Nearer my God to thee
Many passengers turned to their faith at this critical time. Col. Archibald Gracie of the US army describes how ‘Prayerful thoughts now began to rise in me that my life might be preserved and I be restored to my loved ones at home. I weighed myself in the balance, doubtful whether I was this deserving of God’s mercy and protection.’16 Walter Lord, who might be accused of starting this great obsession with all things Titanic via his 1956 book A Night to Remember, makes only a brief mention of Fr Byles: ‘A few prayed with the Reverend Thomas R. Byles, a second-class passenger. Others seemed lost in thought.’17
Another survivor, Charlotte Collyer from Bishopstoke, Southampton, recalled the horror of the night and seeing Fr Byles when she realised the unsinkable Titanic was doomed.
We saw a stoker come climbing up from below. He stopped a few feet away from us. All the fingers of one hand had been cut off. Blood was running from the stumps…. I asked him if there was any danger. ‘Danger’, he screamed at the top of his voice. ‘I should just say so. It’s hell down below, look at me. The boat will sink like a stone in ten minutes.’ He staggered away and lay down fainting on a coil of rope…
On the boat deck that I had just left perhaps fifty men had come together. In the midst of them was a tall figure. This man had climbed upon a chain or a coil of rope so that he was raised far above the rest, his hands were stretched out as if he were pronouncing a blessing.
During the day, a priest, a certain Father Byles, had held services in the second cabin saloon and I think it must have been he who stood there leading those doomed men in prayer.18
Fifty-eight miles away from the stricken liner, Captain Arthur Rostron of Cunard’s Carpathia, had stopped his vessel for the night in the icefield when his radio operator woke him with news of the Titanic disaster. Rostron, an energetic, prayerful man of 42 from Bolton, leapt into action.
He ordered full steam ahead and even with seven lookouts posted took an enormous risk racing Carpathia for four hours at top speed in the dark through a field of virtually invisible icebergs. Rostron himself kept watch on the starboard wing through the night, his uniform cap slightly raised as his lips moved in silent prayer. He ordered his crew to make all preparations to care for an unknown number of frozen, shocked survivors, giving up his and all his officers’ cabins for those in bad shape. Unaware of the emergency, his passengers complained there was no hot water and their cabins were freezing as the captain diverted every ounce of steam to gaining more speed. Later Rostron told a friend: ‘When day broke, and I saw the ice I had steamed through during the night, I shuddered, and could only think that some other Hand than mine was on that helm during the night.’19 Sadly he arrived too late for Fr Byles.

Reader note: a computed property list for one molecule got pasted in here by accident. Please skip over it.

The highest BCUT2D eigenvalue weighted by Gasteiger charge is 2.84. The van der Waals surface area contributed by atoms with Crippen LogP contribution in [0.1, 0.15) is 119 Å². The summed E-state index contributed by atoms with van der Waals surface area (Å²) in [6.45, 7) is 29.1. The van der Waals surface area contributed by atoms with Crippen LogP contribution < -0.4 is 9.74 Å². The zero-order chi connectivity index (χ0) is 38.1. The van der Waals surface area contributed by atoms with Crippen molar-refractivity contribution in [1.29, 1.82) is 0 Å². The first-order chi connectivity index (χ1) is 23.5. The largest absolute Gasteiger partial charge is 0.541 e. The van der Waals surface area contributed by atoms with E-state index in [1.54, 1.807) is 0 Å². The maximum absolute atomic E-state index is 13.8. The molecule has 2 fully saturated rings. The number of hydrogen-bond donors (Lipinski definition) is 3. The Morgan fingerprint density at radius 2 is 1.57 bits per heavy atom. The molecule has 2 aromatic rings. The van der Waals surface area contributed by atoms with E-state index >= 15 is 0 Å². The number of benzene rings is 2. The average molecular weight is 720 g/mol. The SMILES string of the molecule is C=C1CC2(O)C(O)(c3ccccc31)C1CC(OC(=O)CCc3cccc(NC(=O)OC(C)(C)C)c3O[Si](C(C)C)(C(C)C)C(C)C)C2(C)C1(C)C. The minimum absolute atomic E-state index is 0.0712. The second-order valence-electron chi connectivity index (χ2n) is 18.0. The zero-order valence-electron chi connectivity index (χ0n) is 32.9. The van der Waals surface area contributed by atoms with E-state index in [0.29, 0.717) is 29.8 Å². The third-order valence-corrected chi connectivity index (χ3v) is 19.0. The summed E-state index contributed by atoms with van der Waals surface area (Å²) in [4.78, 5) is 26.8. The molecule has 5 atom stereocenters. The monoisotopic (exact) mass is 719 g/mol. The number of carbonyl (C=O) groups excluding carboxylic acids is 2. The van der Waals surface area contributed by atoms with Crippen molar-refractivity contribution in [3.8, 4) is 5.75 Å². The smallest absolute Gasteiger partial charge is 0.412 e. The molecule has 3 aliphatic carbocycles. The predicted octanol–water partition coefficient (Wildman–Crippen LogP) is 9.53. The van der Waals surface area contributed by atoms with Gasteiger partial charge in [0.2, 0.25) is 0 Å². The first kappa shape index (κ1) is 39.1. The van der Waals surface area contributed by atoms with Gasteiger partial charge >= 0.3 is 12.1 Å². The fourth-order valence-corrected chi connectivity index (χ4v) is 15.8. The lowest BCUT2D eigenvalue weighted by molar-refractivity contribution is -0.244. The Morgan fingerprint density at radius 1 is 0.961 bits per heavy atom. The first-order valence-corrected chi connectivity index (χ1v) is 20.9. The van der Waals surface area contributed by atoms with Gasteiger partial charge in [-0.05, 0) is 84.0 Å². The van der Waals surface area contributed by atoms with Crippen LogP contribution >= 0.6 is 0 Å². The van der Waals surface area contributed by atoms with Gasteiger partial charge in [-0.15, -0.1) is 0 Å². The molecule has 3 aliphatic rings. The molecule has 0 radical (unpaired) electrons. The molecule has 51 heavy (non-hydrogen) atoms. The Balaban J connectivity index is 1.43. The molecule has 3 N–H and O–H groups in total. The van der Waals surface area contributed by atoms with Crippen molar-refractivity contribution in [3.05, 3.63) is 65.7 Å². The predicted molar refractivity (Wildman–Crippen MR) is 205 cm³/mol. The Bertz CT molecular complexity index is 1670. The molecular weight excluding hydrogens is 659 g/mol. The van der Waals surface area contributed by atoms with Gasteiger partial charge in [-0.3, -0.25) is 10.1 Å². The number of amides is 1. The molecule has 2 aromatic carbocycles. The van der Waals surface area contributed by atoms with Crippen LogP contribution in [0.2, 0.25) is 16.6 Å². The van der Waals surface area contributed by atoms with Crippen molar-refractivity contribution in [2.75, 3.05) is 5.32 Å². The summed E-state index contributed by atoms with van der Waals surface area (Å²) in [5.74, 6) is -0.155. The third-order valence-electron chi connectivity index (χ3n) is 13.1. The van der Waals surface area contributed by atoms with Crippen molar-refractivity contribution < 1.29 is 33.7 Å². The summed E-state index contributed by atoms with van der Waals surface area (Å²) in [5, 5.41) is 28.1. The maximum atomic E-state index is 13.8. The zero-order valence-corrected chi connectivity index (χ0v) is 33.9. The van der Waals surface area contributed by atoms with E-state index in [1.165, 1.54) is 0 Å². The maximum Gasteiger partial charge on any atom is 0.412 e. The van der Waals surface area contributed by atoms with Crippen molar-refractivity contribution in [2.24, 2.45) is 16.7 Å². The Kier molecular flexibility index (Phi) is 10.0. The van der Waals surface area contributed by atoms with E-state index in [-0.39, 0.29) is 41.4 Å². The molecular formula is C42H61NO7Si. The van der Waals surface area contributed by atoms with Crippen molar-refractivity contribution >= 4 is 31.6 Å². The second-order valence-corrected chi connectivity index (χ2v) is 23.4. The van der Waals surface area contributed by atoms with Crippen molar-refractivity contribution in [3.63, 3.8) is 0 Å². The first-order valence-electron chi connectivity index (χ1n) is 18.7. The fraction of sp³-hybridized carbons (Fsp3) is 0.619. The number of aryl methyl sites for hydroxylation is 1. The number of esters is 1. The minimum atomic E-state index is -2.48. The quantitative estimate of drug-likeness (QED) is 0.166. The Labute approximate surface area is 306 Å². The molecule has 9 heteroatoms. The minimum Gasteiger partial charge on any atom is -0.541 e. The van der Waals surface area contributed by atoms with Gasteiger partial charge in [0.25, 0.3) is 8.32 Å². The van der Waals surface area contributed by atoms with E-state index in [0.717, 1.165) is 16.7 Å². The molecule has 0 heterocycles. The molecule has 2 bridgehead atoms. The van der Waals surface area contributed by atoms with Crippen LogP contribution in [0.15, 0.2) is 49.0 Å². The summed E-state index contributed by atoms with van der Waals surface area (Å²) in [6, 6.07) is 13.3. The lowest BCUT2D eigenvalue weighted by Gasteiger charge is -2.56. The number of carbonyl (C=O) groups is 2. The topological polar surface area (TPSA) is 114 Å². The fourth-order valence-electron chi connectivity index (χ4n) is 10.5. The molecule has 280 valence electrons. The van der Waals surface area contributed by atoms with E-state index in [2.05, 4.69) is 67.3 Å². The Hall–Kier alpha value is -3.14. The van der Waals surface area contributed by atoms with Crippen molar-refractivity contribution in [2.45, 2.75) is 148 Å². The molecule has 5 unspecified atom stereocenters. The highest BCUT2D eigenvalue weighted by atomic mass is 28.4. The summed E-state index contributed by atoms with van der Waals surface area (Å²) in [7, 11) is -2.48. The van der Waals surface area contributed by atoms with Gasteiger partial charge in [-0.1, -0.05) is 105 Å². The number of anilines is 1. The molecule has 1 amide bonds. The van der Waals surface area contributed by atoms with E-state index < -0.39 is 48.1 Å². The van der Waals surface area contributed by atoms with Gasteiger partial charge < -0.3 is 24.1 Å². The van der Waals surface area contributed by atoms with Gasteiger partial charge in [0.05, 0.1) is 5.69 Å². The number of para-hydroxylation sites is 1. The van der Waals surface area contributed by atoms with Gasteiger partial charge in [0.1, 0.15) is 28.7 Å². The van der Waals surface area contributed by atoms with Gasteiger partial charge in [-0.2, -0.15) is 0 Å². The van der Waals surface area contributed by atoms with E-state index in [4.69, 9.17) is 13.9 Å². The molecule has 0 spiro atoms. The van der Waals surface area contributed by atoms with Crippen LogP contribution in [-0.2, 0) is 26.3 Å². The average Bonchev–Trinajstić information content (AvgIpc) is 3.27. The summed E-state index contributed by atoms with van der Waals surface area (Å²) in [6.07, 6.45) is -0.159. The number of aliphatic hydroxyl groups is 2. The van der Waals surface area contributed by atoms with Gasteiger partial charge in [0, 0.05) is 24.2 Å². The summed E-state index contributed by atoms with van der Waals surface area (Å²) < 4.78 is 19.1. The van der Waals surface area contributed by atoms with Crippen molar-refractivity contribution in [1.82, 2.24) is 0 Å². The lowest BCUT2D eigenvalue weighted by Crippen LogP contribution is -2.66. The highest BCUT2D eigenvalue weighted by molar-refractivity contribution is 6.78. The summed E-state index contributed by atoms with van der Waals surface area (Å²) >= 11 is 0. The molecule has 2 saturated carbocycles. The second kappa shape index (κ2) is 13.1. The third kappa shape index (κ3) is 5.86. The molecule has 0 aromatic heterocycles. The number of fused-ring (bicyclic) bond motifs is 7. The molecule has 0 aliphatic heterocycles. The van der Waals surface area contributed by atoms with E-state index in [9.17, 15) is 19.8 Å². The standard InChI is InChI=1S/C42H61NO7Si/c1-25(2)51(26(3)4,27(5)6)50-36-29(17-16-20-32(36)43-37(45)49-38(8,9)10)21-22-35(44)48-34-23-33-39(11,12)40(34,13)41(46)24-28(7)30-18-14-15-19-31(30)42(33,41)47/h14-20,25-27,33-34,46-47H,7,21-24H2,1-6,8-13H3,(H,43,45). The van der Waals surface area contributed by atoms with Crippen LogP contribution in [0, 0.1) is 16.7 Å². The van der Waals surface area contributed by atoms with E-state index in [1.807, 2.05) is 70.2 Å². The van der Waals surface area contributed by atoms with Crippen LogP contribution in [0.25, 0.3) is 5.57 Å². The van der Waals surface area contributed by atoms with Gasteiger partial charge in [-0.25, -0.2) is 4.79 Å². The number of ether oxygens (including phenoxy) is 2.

Most Titanic victims froze to death within minutes in the icy waters rather than drowned. In the days and weeks that followed various ships combed the area attempting to identify recovered victims before burial at sea. Fr Byles’ body was never recovered. About 150 were buried in Halifax, Nova Scotia, half of them unidentified. Fr Byles may have been in one or other group. To this day Cunard, successor to the White Star Line, contributes to the upkeep of those graves in Fairview Cemetery and Mount Olivet Catholic Cemetery, Halifax.
As Thomas’ brother William Byles waited in New York for news, a White Star Line official contacted him on the afternoon of 16 April to say all Titanic passengers had transferred safely to other ships. Gradually the awful truth filtered through and hopes of Thomas’ survival faded. Nonetheless, William constantly checked the lists of survivors even after Carpathia docked in New York two days later with just 705 Titanic survivors out of around 2,225 souls on board.
Katherine and William Byles’ wedding went ahead, a low key ceremony in a different church, St Paul’s, Brooklyn. Afterwards the couple went home, changed into mourning and returned to attend a funeral Mass for the repose of Thomas’ soul. On 22 April 1912 Westminster Cathedral and Cobh Cathedral both held a requiem Mass for all the victims of Titanic while Fr Byles’ friend, Mgr Watson, gave the homily at a Mass in St Helen’s, Ongar.20
A church window in St Helen’s portrays St Patrick, the Good Shepherd and St Thomas Aquinas commemorating their brave pastor with this text: ‘Pray for the Rev Thomas Byles for 8 years Rector of this mission whose heroic death in the disaster to SS Titanic April 15 1912 earnestly devoting his last moments to the religious consolation of his fellow passengers, this window commemorates.’21
Fr Thomas Byles is often portrayed as a heroic figure or a martyr. He was without doubt a brave man who seeing the terrible situation of his fellow passengers, acted exactly as a pastor should, doing everything he could to prepare them for their final ordeal. The CMS journal, Missionary Gazette, commented that the full story of Fr Byles’ actions will never be told: ‘All we know is that his end would be all apiece with the rest of his life; and that he would do all that a Catholic priest could in that terrible hour.’22 We can be certain of one thing: Thomas Byles was a good priest. The Beda had trained him well.